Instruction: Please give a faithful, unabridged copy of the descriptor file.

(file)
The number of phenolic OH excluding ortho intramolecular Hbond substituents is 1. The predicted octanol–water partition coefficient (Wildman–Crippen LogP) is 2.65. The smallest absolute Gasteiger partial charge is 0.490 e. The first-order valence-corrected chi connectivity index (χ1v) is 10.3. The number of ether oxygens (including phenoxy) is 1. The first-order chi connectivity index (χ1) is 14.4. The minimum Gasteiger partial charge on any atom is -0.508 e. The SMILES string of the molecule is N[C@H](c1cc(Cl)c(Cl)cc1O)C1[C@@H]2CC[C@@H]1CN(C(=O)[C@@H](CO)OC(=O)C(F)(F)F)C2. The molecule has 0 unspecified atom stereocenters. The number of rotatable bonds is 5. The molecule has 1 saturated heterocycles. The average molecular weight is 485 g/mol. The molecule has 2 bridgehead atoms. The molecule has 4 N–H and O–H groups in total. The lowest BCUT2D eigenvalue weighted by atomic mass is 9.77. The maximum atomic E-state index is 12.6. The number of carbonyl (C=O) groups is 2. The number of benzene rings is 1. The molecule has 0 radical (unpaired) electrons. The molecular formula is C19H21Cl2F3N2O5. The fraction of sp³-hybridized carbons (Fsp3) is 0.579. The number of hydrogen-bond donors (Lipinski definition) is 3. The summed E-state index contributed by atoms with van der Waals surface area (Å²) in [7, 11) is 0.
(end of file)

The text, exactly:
The number of phenolic OH excluding ortho intramolecular Hbond substituents is 1. The predicted octanol–water partition coefficient (Wildman–Crippen LogP) is 2.65. The smallest absolute Gasteiger partial charge is 0.490 e. The first-order valence-corrected chi connectivity index (χ1v) is 10.3. The number of ether oxygens (including phenoxy) is 1. The first-order chi connectivity index (χ1) is 14.4. The minimum Gasteiger partial charge on any atom is -0.508 e. The SMILES string of the molecule is N[C@H](c1cc(Cl)c(Cl)cc1O)C1[C@@H]2CC[C@@H]1CN(C(=O)[C@@H](CO)OC(=O)C(F)(F)F)C2. The molecule has 0 unspecified atom stereocenters. The number of rotatable bonds is 5. The molecule has 1 saturated heterocycles. The average molecular weight is 485 g/mol. The molecule has 2 bridgehead atoms. The molecule has 4 N–H and O–H groups in total. The lowest BCUT2D eigenvalue weighted by atomic mass is 9.77. The maximum atomic E-state index is 12.6. The number of carbonyl (C=O) groups is 2. The number of benzene rings is 1. The molecule has 0 radical (unpaired) electrons. The molecular formula is C19H21Cl2F3N2O5. The fraction of sp³-hybridized carbons (Fsp3) is 0.579. The number of hydrogen-bond donors (Lipinski definition) is 3. The summed E-state index contributed by atoms with van der Waals surface area (Å²) in [7, 11) is 0.